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On Syria's Issuance of Death Notices

A blindfolded man waits to be interrogated in a prison in Aleppo, Syria. (File)

Syrian authorities consistently denied having any knowledge of those detained or those who were last seen in their custody.

On Syria's Issuance of Death Notices
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According to Human Rights Watch, a person is considered to have disappeared when he or she is last seen in the custody of government forces, but state authorities refuse to admit they have detained the person or to offer any information of the detainee’s fate.

And that is what has been happening in Syria since the uprising began in early 2011. Thousands of people have disappeared into government prisons, and most of them were never heard from again. Yet despite repeated requests for information by families of the disappeared, Syrian authorities consistently denied having any knowledge of those detained or those who were last seen in their custody.

Until May of this year, that is. That’s when Syrian authorities began to update civil registries, indicating that thousands of people detained or disappeared since 2011 have died. Frequently, the cause of death is listed as a heart attack.

“The Syrian regime’s recent notices confirming the deaths of thousands of political prisoners in its custody affirms what the international community has long suspected and can never forget: the regime has systematically arrested, tortured, and murdered tens of thousands of Syrian civilians in response to their legitimate and nonviolent calls for their freedom, rights, and political reforms,” said State Department Spokesperson Heather Nauert in a written statement.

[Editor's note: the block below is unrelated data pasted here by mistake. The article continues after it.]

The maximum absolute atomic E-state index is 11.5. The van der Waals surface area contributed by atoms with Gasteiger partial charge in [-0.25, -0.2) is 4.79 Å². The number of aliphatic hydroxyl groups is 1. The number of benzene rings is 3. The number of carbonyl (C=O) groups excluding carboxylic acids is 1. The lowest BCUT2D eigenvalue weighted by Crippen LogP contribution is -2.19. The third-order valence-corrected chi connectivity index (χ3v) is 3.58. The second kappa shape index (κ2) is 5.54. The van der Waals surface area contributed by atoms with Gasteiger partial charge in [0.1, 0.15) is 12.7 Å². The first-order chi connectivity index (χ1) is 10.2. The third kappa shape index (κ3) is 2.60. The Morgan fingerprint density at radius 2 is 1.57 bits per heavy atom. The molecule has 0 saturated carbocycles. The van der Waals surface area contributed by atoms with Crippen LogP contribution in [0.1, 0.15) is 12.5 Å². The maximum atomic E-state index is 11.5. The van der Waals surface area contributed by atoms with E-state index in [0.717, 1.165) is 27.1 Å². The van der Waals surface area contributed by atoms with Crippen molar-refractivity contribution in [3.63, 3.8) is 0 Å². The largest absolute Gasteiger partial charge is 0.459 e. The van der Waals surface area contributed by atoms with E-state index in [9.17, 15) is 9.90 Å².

Human Rights organizations report that at least 117,000 Syrians have been detained or forcibly disappeared since the uprising began, she said.“The vast majority of them are believed to be in regime custody, across a network of prisons where regime officials torture and murder civilians to intimidate and silence any opposition to Assad’s rule. Extensive documentation and other evidence of this torture and murder is being collected by international organizations, and support the world’s continued condemnation of the Syrian regime and prosecution of culpable officials in various courts,” said Heather Nauert.

“The United States strongly reiterates its condemnation of the Assad regime’s cruel actions and calls on it to adhere to international laws and norms pertaining to the treatment of prisoners, including by allowing access for independent monitors. We will continue to work with the international community to investigate and shed light on these nefarious activities and work to hold those responsible accountable.”